Examples of boundary setting

  • Not picking up the phone when emotionally exhausted.

  • Asking for space.

  • Letting your needs and preferences be known rather than deferring to those of others.

  • Disengaging after you have made your needs clear and continue feeling invalidated.

  • Attending a function because you want to rather than because you think you should.

  • Not responding to (non-emergency) work email/calls before or after work hours.

If setting boundaries is new for you, know that it might feel scary. You may be so used to people-pleasing that this unfamiliar skill may feel just-plain-icky AND you suddenly find yourself worried about how the receiver may feel about you in the aftermath. The trouble is, having a lack of boundaries might be reinforced after you’ve tried to set them and are met with negative reactions. In the face of new boundaries, your friends and family may be so accommodated to your original way of being that they begin to wonder whether this abrupt change means they are losing you entirely. That response is okay too, and natural in the face of such a change.

The good news is, like any new skill, it gets better with practice (it’s a wild concept, I know). Setting boundaries can eventually lead to feelings of empowerment and self-confidence. You may trust yourself more when you take notice of all the things you do to support your health and well-being. In fact, it may become so much fun that you realize, like any new skill, you may be overshooting. It is important to recognize the potential here: some individuals may suddenly feel a newfound power as they begin using their new assertiveness tools and move towards rigidity. One could say that when you still have your training wheels on, you may be trigger-happy with boundaries as you learn the appropriateness of the skill over time.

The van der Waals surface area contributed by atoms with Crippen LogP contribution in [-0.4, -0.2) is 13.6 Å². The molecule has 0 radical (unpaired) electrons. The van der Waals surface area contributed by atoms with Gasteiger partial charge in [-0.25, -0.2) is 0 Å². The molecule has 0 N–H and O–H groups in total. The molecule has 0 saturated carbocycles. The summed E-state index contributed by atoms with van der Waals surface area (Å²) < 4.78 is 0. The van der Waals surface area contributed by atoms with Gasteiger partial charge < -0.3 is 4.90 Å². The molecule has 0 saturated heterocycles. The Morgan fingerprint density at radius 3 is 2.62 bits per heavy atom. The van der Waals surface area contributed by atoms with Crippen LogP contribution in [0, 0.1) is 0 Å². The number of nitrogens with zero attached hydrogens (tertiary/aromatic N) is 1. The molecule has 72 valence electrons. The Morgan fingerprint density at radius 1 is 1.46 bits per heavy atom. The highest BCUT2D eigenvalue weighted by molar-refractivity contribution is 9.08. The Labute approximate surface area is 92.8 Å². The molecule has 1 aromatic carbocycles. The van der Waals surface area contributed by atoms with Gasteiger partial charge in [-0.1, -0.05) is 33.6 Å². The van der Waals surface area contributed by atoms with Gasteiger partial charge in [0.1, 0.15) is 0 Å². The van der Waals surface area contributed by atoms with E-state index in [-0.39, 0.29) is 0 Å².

Cultural Considerations

I’ve heard people say things like, “I thought boundaries were a white people thing...we didn’t even have doors in the house growing up.” This statement is exactly why I like to remind folks that there is no one way to set boundaries. Boundaries may seem like a luxury in some cases. In other situations, most notably among collectivist cultures, individuals may believe that certain boundaries are not realistic for their family-centered values. That is okay--there is no one-size-suits-all recipe. It can be beneficial to try on various concepts and take note of how they fit for you and your context. And when in doubt, it may help to think of this sentiment by Penny Reid: “Don’t set yourself on fire trying to keep others warm.”

And to answer the burning questions that I’m sure you are still pondering: No, boundaries are certainly not only for mean people, people with privilege, rigid people, nor are they exclusive to strained relationships.

More on Boundaries:

These handouts provide more in-depth psychoeducation around boundary types and styles:

A Sample Personal Bill of Rights (keep in mind cultural context is different for everyone):